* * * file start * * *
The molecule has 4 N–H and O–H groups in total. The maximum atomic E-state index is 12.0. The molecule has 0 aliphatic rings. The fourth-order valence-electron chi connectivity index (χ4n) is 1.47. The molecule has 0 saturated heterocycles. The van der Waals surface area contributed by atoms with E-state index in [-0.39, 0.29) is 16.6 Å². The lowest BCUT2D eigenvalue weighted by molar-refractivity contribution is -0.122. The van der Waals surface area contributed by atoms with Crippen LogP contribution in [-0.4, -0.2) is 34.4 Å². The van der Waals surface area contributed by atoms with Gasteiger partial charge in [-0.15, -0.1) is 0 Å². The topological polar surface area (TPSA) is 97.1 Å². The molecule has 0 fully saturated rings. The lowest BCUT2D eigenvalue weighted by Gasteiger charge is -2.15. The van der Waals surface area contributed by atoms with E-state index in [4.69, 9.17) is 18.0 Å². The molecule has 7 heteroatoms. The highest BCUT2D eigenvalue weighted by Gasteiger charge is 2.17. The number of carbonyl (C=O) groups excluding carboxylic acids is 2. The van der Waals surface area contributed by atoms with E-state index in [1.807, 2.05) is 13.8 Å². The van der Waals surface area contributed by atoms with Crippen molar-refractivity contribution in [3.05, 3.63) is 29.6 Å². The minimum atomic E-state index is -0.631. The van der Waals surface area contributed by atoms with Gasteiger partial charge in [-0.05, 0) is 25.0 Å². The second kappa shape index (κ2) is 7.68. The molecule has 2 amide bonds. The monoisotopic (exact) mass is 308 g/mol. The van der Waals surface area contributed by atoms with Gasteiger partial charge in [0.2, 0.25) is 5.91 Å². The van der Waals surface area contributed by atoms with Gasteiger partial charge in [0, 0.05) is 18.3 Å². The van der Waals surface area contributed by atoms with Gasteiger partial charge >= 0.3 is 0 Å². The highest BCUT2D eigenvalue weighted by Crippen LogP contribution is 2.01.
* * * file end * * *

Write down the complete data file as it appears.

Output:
The molecule has 4 N–H and O–H groups in total. The maximum atomic E-state index is 12.0. The molecule has 0 aliphatic rings. The fourth-order valence-electron chi connectivity index (χ4n) is 1.47. The molecule has 0 saturated heterocycles. The van der Waals surface area contributed by atoms with E-state index in [-0.39, 0.29) is 16.6 Å². The lowest BCUT2D eigenvalue weighted by molar-refractivity contribution is -0.122. The van der Waals surface area contributed by atoms with Crippen LogP contribution in [-0.4, -0.2) is 34.4 Å². The van der Waals surface area contributed by atoms with Gasteiger partial charge in [-0.15, -0.1) is 0 Å². The topological polar surface area (TPSA) is 97.1 Å². The molecule has 0 fully saturated rings. The lowest BCUT2D eigenvalue weighted by Gasteiger charge is -2.15. The van der Waals surface area contributed by atoms with E-state index in [4.69, 9.17) is 18.0 Å². The molecule has 7 heteroatoms. The highest BCUT2D eigenvalue weighted by Gasteiger charge is 2.17. The number of carbonyl (C=O) groups excluding carboxylic acids is 2. The van der Waals surface area contributed by atoms with E-state index in [1.807, 2.05) is 13.8 Å². The van der Waals surface area contributed by atoms with Crippen molar-refractivity contribution in [3.05, 3.63) is 29.6 Å². The minimum atomic E-state index is -0.631. The van der Waals surface area contributed by atoms with Gasteiger partial charge in [-0.05, 0) is 25.0 Å². The second kappa shape index (κ2) is 7.68. The molecule has 2 amide bonds. The monoisotopic (exact) mass is 308 g/mol. The van der Waals surface area contributed by atoms with Gasteiger partial charge in [0.2, 0.25) is 5.91 Å². The van der Waals surface area contributed by atoms with Gasteiger partial charge in [0, 0.05) is 18.3 Å². The van der Waals surface area contributed by atoms with Gasteiger partial charge >= 0.3 is 0 Å². The highest BCUT2D eigenvalue weighted by Crippen LogP contribution is 2.01.